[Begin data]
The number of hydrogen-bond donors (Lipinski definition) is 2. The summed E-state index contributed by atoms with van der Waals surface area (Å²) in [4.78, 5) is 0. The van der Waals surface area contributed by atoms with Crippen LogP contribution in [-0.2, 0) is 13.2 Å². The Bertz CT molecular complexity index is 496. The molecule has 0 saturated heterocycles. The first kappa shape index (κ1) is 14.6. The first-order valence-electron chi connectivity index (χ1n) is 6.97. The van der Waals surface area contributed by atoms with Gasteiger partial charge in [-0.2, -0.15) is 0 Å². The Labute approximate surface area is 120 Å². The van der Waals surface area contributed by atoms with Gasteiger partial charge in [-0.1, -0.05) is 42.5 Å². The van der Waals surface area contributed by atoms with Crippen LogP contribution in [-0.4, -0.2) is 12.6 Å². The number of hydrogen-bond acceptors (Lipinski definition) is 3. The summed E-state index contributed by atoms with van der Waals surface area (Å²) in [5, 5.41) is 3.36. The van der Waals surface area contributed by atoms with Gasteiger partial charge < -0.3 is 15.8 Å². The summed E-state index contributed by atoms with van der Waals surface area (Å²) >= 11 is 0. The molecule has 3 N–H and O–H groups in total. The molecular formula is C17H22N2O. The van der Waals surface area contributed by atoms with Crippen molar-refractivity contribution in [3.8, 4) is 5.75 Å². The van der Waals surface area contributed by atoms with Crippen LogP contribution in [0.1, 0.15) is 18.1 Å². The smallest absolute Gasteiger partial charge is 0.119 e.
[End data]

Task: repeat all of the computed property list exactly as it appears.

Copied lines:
The number of hydrogen-bond donors (Lipinski definition) is 2. The summed E-state index contributed by atoms with van der Waals surface area (Å²) in [4.78, 5) is 0. The van der Waals surface area contributed by atoms with Crippen LogP contribution in [-0.2, 0) is 13.2 Å². The Bertz CT molecular complexity index is 496. The molecule has 0 saturated heterocycles. The first kappa shape index (κ1) is 14.6. The first-order valence-electron chi connectivity index (χ1n) is 6.97. The van der Waals surface area contributed by atoms with Gasteiger partial charge in [-0.2, -0.15) is 0 Å². The Labute approximate surface area is 120 Å². The van der Waals surface area contributed by atoms with Gasteiger partial charge in [-0.1, -0.05) is 42.5 Å². The van der Waals surface area contributed by atoms with Crippen LogP contribution in [-0.4, -0.2) is 12.6 Å². The number of hydrogen-bond acceptors (Lipinski definition) is 3. The summed E-state index contributed by atoms with van der Waals surface area (Å²) in [5, 5.41) is 3.36. The van der Waals surface area contributed by atoms with Gasteiger partial charge < -0.3 is 15.8 Å². The summed E-state index contributed by atoms with van der Waals surface area (Å²) >= 11 is 0. The molecule has 3 N–H and O–H groups in total. The molecular formula is C17H22N2O. The van der Waals surface area contributed by atoms with Crippen molar-refractivity contribution in [3.8, 4) is 5.75 Å². The van der Waals surface area contributed by atoms with Crippen LogP contribution in [0.1, 0.15) is 18.1 Å². The smallest absolute Gasteiger partial charge is 0.119 e.